1959 Rolls-Royce Silver Cloud I Drophead Coupe Adaptation by H.J. Mulliner
Sold For $445,000Inclusive of applicable buyer's fee.
RM | Sotheby's - AMELIA ISLAND 8 - 9 MARCH 2019 - Offered on Saturday
- Only 48,136 original miles
- One of only 10 left-hand-drive examples produced
- Factory special-order H.J. Mulliner convertible coachwork
- Previously of the Ted Mintz collection, former Rolls-Royce Owners’ Club (RROC) President
- Documented with build sheets from Rolls-Royce Foundation
- Includes desirable and rare Continental Touring Kit
In 1955, the long-awaited Rolls-Royce Silver Cloud and its sibling, the Bentley “S” model, were introduced. Vastly different from the former models, the Silver Dawn and R-Type, the Silver Cloud I was the last series to be powered by the ever-reliable inline six-cylinder F-head engine. The new standard steel saloon was delightfully proportioned, elegant, and cost far less than a coachbuilt car, and thus, out-sold those coachbuilt examples 100 to 1.
Early Silver Cloud I engine compression ratio was 6.6:1, but later Silver Cloud I models, and all models built for the North American market, such as this rare example, were built with an 8:1 ratio. This was the final configuration of the torquey, smooth, and powerful six-cylinder inline engine originally fitted to the venerable Silver Ghost. The General Motors Hydra-Matic automatic transmission, now standard with the Silver Cloud, was extremely well built, reliable, and was married to a servo-boost system to enhance braking. Specialists frequently remark that this is the ideal configuration of the early post-war models.
Although the highly popular new pressed steel body was in demand, there remained a steady, albeit small, market for unique customized bodies. Rolls-Royce records show 2,238 Silver Cloud models were built between 1955 and 1959, but only a few were bodied like this example, with custom coachwork. The special-order rolling chassis were sent to one of the few remaining coachbuilding firms, and when complete, the Company supervised final testing before delivery to the new owner. Open coach-built designs, like this H.J. Mulliner example, are much higher valued than the standard steel saloon cars. Always a hallmark of bespoke design and exceptional quality, recent Rolls-Royce and Bentley motor cars have been offered in a variety of “Mulliner” editions.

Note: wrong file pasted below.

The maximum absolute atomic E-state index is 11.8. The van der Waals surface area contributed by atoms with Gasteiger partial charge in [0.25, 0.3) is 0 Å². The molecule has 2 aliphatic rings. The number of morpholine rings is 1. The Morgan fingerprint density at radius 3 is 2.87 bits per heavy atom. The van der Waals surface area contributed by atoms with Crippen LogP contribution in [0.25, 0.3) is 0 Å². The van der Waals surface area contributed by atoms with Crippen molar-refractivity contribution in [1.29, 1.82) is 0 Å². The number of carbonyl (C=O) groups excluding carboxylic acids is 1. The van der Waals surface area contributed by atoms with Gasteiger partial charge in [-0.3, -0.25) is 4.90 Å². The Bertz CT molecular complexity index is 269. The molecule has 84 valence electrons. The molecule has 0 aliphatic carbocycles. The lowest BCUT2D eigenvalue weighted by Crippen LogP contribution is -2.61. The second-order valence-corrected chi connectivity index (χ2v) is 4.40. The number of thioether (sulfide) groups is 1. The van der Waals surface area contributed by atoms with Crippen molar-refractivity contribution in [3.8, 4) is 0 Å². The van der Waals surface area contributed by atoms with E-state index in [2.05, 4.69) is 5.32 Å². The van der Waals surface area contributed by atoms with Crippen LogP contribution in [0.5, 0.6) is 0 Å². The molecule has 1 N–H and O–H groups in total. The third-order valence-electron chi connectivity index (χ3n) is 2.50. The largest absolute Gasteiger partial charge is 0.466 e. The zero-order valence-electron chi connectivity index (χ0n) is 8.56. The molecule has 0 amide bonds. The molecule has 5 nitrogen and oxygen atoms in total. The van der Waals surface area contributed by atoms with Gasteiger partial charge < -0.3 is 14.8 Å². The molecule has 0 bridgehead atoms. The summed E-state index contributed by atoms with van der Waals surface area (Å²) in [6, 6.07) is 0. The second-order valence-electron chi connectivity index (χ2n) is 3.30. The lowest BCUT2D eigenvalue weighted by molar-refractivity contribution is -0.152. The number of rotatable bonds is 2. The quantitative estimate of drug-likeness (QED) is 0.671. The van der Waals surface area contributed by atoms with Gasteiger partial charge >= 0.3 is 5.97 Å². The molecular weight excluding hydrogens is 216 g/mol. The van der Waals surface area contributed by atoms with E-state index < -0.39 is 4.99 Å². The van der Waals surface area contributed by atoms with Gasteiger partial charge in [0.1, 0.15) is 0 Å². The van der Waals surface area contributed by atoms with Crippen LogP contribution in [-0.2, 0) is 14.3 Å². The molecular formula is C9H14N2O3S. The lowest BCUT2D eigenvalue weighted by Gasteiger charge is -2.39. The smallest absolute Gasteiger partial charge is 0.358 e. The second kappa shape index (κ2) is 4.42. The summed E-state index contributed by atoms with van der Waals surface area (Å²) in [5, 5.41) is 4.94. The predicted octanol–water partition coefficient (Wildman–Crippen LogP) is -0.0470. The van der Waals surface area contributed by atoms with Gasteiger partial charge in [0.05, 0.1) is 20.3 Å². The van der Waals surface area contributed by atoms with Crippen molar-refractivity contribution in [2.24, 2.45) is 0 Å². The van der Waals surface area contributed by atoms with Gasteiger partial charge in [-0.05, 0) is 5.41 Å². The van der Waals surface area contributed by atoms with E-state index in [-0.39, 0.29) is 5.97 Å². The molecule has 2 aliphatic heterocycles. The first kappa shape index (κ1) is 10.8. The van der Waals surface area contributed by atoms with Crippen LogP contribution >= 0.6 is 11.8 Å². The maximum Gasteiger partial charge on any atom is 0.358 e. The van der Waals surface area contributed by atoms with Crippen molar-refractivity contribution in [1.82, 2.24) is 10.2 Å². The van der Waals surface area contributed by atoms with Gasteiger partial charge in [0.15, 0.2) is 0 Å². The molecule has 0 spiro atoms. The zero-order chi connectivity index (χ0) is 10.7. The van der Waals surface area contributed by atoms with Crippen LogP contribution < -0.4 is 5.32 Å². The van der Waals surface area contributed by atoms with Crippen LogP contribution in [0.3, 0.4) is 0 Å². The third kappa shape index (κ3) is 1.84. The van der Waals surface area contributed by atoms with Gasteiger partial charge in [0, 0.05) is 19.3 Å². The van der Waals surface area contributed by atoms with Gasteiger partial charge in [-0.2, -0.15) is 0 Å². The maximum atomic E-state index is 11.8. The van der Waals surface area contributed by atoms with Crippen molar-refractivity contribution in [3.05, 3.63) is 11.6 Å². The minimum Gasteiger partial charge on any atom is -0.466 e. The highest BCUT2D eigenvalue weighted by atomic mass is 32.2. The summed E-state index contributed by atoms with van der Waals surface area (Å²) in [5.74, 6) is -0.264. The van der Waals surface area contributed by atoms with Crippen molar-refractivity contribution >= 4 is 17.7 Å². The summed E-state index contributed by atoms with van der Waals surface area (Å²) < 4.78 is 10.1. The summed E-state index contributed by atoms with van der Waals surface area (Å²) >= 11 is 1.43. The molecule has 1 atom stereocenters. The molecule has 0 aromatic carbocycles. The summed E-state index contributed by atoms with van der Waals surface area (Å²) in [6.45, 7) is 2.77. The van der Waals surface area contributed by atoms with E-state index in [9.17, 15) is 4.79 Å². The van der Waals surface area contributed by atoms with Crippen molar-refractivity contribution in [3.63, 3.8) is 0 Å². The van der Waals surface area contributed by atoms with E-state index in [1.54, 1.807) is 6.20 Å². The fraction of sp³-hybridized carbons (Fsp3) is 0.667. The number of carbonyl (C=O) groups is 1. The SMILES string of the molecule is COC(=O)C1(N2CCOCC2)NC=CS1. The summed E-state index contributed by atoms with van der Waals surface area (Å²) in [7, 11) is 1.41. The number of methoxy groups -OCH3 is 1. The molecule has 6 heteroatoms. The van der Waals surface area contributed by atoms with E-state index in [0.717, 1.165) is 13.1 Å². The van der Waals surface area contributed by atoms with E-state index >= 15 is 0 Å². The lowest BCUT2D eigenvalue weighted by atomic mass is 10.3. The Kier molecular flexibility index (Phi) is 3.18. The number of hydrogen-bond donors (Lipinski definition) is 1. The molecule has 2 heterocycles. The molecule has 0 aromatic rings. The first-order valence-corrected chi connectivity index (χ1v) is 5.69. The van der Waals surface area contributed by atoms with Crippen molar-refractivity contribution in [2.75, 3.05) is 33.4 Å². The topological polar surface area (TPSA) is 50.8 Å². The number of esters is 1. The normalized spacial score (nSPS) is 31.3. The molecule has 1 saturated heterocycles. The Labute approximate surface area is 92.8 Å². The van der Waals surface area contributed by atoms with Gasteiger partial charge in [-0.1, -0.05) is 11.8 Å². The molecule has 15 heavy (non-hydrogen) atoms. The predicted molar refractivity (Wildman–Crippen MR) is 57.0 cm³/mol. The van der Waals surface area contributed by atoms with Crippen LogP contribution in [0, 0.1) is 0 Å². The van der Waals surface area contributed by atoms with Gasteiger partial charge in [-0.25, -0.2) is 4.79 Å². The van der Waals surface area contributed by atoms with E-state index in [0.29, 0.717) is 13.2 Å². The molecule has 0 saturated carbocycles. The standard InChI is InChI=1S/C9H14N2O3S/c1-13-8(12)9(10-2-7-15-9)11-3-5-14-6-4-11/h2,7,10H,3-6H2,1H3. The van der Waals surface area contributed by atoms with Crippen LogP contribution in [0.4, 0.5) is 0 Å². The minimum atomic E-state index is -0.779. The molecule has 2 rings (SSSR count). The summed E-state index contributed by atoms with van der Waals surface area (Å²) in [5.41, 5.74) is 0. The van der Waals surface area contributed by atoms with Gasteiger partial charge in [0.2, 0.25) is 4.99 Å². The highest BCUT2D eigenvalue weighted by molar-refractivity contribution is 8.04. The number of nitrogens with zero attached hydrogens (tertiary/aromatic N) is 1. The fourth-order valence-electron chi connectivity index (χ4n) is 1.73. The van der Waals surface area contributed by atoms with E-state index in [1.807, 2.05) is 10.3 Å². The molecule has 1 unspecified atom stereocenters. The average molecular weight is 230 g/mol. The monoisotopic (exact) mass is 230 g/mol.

H.J. Mulliner fitted several convertible designs onto Rolls-Royce Silver Cloud chassis, but their most popular was the car offered here, design 7504, a factory-modified standard steel saloon, re-fabricated into a two-door drophead coupe configuration. Introduced at the New York Auto Show in April 1959, the new design was wildly popular in the American market, therefore most of the models were built with left-hand drive for export to the U.S. The accepted term used by H. J. Mulliner for this Design 7504 is “Adaptation,” as the coachbuilder adapted the standard steel saloon into a convertible, then fitting two doors in place of four, creating the most popular body style H.J. Mulliner ever conceived. Only 13 examples were created, of which 10 were produced in left-hand drive configuration, this example being the 4th completed.
This charming original example was built to special order for first owner George Baekeland of Southport, Connecticut. Mr. Baekeland’s father, Leo Baekeland, was the inventor of the first synthesized plastic, “Bakelite,” often used in Rolls-Royce components. Original order documents include such minute detail as “ . . . cold weather shields over the door locks . . . .” The list of special details fills one complete page. Ted Mintz, also from Connecticut, and former President of the Rolls-Royce Owners’ Club, added the car to his collection in 1976. He brought it to RROC events and meets throughout the 1970s and ’80s, winning numerous awards. The car later became part of the renowned Blackhawk Collection in Danville, California.
The interior was re-trimmed in its original beige Connolly hides by Rolls-Royce specialists, Vantage Motorworks, and remains as buttery soft and supple as when new. Original burled walnut woodwork is in the correct, not overdone, patina finish. An after-market, albeit correct R12 Chrysler, boot-mounted, AirTemp air-conditioning system was thoughtfully installed by marque specialists as well. The original paint color “Morris Beige,” a delightful butterscotch color, was repainted about four years ago, correctly done over bare metal. At that time, all major chrome was re-plated to show-quality standards. New and correct leather spring gaiters and exhaust system, an auxiliary electric radiator fan, electronic ignition, and new Firestone Deluxe Champion whitewall tires have been recently fitted. No detail has been overlooked, including a rare Yale master key, master key blank, and two Yale valet key blanks. A real bonus included is a rare find, a “Continental Touring Kit.”
It is quite unusual to find a car of this era so complete and original. Chassis LSMH21 retains its original engine and gearbox, original Smiths Radiomobile radio, original hand and road tools and owner’s handbook, as well as original maintenance manuals, instruction booklets, and copies of the original order documents from the Rolls-Royce Foundation, are included.
The term “rare opportunity” is often used, but the fact that this car is now available, is indeed a true, and rare opportunity. It is an honest example, presented as it was when new, always impeccably maintained, and now it is poised and ready to participate in the finest concours events, Rolls-Royce events, and be enjoyed on delightful Sunday drives.
As reviewer Jim Whipple wrote in November 1959 in his column for Car Life, “Rolls-Royce is the car for you if you really appreciate quality and attention to small but important details, and value craftsmanship more than gadgets and gimmicks . . . .”